Solar Eclipse Photography
The 2006 Solar Eclipse
Back in 2006 , during the month of March, I was spending my vacation in Cairo and it happened to coincide with a total Solar Eclipse that passed through the far western edges of Egypt. In Cairo it was a partial one.
At that time I used to own a small point and shoot Nikon COOLPIX L1.
All I knew at that time is that you will get blind if you looked directly at the sun during the eclipse.
this thick black cloud passed by and acted as a Neutral Density Filter and made my day.
image settings: 1/2000 sec - f/8.4 - ISO-50
Safety Concerns when Viewing a Solar Eclipse
Before talking about how to photograph a solar eclipse, lets please increase the awareness of the dangers of doing it.
Never look directly at the Sun with your eyes, especially through an optical viewfinder, You surely do not want to end up with eclipse blindness. Looking at the Sun through a viewfinder, telescope or binoculars without proper considerations (solar eclipse glasses , solar filters) will result in loss of vision – it will literally burn your retina!
What is a solar eclipse?
The apparent size of both the moon and the Sun is almost the same as seen from Earth's sky , this is because the ratio between the Sun's size and the moon size is almost identical to the ratio between their distances to earth..... Coincidence ? ... no it is not.
A Solar Eclipse happens when Sun, Moon and Earth line up with the moon in the middle.
· Types of Solar Eclipse:
And since the moon orbit around the earth is elliptical , sometimes it is a bit closer (super moon) and sometimes it is a bit farther. this difference in distance creates a Total Eclipse or Annular Eclipse.
There are also Partial eclipses where either the line up is not perfect , or the location you are watching the eclipse from is not in the path of totality or annularity.
Further information about the Annular eclipse can be found here
Phases of the Annular Solar Eclipse
Planning the Solar Eclipse
o Awareness of astronomical events and continuous follow up.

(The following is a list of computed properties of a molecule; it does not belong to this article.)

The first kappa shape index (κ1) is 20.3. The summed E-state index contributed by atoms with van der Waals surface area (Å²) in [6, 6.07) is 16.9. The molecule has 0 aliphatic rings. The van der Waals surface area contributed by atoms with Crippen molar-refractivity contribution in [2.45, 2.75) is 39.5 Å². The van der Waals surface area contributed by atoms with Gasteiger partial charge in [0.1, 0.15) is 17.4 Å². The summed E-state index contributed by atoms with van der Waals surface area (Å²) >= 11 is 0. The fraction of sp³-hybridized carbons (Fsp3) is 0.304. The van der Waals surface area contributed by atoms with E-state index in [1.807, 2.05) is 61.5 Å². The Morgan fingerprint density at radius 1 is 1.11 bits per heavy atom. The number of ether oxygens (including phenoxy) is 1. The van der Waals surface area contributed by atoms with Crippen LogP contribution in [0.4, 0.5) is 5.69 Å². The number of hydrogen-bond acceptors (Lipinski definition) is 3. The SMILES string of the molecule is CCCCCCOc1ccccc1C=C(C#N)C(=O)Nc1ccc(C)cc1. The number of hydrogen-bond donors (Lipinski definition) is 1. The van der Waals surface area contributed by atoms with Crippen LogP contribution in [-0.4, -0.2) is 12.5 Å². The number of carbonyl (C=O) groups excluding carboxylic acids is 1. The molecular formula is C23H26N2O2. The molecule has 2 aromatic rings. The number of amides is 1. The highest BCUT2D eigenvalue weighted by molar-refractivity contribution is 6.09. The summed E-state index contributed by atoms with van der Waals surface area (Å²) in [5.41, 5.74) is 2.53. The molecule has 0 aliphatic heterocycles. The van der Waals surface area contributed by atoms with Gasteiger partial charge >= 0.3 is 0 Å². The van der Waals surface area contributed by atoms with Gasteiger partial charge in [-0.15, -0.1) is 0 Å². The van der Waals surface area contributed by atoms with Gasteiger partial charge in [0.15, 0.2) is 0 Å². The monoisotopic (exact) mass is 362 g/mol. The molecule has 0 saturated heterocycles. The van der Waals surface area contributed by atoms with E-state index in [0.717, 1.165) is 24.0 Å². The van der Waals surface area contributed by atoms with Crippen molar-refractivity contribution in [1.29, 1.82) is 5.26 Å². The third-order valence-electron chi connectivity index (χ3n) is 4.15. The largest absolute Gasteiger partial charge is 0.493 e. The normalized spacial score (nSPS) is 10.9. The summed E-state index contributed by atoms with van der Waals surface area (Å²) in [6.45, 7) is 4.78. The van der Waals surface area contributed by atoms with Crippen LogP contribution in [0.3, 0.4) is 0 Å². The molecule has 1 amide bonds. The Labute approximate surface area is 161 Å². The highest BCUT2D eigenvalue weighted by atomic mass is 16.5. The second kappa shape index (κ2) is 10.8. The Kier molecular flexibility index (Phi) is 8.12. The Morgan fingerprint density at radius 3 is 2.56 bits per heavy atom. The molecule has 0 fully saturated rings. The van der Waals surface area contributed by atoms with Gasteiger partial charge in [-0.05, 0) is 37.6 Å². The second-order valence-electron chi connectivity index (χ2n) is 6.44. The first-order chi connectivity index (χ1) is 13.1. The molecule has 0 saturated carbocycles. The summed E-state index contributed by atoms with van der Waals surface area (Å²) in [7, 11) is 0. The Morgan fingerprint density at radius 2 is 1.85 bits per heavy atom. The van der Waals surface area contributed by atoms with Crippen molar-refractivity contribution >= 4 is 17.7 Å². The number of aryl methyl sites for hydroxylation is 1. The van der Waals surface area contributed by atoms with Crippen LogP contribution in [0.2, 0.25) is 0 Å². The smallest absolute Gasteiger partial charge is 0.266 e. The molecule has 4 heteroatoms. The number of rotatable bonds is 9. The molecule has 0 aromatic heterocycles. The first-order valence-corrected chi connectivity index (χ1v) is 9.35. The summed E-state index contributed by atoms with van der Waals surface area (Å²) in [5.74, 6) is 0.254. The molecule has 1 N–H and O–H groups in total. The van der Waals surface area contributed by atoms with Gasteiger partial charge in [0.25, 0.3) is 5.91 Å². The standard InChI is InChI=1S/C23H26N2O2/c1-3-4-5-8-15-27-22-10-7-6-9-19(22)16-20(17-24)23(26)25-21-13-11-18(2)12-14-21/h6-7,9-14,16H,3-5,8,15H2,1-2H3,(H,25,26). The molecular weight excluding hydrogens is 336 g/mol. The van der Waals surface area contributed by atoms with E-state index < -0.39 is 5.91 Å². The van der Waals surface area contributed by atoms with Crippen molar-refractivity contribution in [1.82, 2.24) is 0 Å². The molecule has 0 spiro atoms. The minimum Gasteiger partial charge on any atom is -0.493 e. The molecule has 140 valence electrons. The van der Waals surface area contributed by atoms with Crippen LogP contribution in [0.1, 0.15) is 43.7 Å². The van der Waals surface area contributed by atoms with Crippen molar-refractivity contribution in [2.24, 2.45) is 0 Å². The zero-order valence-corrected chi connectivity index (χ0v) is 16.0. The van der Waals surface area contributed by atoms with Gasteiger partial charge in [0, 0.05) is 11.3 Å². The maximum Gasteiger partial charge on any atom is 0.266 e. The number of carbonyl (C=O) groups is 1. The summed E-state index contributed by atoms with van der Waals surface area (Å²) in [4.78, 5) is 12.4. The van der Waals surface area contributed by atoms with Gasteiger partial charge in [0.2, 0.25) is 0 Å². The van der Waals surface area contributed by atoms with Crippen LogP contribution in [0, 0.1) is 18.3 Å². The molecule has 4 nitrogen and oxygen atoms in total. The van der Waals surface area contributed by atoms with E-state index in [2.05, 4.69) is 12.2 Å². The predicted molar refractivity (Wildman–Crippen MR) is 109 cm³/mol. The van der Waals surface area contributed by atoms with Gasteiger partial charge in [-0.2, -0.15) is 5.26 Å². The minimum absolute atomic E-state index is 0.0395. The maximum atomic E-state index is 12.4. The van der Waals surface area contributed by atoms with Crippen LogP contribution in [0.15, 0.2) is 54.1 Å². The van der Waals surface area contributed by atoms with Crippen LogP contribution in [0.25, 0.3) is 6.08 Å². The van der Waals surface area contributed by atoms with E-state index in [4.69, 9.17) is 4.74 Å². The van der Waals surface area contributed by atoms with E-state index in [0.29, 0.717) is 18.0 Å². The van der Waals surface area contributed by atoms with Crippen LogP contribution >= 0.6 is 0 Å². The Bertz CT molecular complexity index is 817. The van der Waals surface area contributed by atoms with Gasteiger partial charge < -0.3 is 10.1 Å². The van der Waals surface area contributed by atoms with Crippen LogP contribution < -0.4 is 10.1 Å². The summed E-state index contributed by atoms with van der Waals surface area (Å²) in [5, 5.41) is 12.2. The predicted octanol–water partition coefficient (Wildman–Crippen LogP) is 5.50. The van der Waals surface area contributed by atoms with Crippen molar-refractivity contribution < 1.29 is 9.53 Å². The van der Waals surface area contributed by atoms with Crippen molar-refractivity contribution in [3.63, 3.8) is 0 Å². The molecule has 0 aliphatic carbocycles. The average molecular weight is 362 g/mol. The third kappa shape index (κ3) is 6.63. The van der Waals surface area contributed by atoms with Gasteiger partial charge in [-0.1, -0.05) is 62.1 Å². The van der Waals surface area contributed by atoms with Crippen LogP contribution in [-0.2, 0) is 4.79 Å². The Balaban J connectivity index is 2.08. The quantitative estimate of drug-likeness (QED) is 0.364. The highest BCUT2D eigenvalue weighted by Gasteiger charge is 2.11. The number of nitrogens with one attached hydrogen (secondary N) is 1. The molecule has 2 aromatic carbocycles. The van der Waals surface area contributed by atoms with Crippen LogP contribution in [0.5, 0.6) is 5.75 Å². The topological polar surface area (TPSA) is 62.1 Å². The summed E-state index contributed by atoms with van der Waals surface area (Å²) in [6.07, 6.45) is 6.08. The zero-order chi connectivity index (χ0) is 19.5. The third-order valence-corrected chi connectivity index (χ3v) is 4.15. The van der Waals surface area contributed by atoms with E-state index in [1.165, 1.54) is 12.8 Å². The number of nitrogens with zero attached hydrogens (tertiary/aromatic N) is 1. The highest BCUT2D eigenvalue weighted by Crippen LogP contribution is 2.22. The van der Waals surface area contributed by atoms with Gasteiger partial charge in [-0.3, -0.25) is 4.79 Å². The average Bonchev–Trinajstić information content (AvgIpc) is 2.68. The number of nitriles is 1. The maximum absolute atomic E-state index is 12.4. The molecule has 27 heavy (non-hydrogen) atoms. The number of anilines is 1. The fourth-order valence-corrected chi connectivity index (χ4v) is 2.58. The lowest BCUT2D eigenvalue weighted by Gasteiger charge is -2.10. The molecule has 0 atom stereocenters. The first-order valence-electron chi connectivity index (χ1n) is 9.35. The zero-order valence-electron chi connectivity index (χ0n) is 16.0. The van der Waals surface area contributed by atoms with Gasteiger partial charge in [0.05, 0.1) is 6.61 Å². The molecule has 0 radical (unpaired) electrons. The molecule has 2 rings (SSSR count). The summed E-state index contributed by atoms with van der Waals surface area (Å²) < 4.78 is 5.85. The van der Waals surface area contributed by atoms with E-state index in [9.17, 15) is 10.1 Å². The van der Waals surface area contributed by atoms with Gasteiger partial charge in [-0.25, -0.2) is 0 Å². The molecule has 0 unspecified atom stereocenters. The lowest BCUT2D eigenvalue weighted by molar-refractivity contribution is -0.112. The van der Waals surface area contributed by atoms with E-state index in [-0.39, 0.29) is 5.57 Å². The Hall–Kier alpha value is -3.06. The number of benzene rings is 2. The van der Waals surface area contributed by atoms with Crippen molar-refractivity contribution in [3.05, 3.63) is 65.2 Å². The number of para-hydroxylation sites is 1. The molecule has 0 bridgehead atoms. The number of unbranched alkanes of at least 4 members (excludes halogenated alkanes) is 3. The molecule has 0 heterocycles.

o Calendar of eclipses according to your location : time and date
o Path and locations for eclipse / timings and durations.
o Applications and websites to be used
Shooting the Solar Eclipse
Precautions and considerations
Equipment, filters , tools and accessories to be used
1. Set your camera to Manual Mode
2. Use the Camera Live View Screen mode
3. Switch off Vibration reduction / Image stabilization modes in both the lens and the Camera
4. Activate the exposure delay mode or enable electronic shutter.
5. Use a remote shutter / intervalometer.
6. Set ISO to Lowest Native ISO (64 or 100) depending on your Camera & make sure the Auto ISO is off
7. Start with an Aperture value of f/5.6 - f/8
8. The Exposure setting is the tricky part :
a. Your shutter speed will vary greatly depending on what phase of the solar eclipse you are capturing and what time of the day the eclipse is happening.
b. If the Eclipse is happening at sunrise times , you will be able to start shooting for a limited time without filters ( like any conventional sunrise/sunset / Golden hour settings) , however when the sun altitude start to increase put on the 5.0 Solar ND (16.5 Stops) filter and use the following settings as an approximate guide line :
Solar eclipse Exposure Calculation Tool
Composition Ideas : get inspired
Details are progressively updated - stay tuned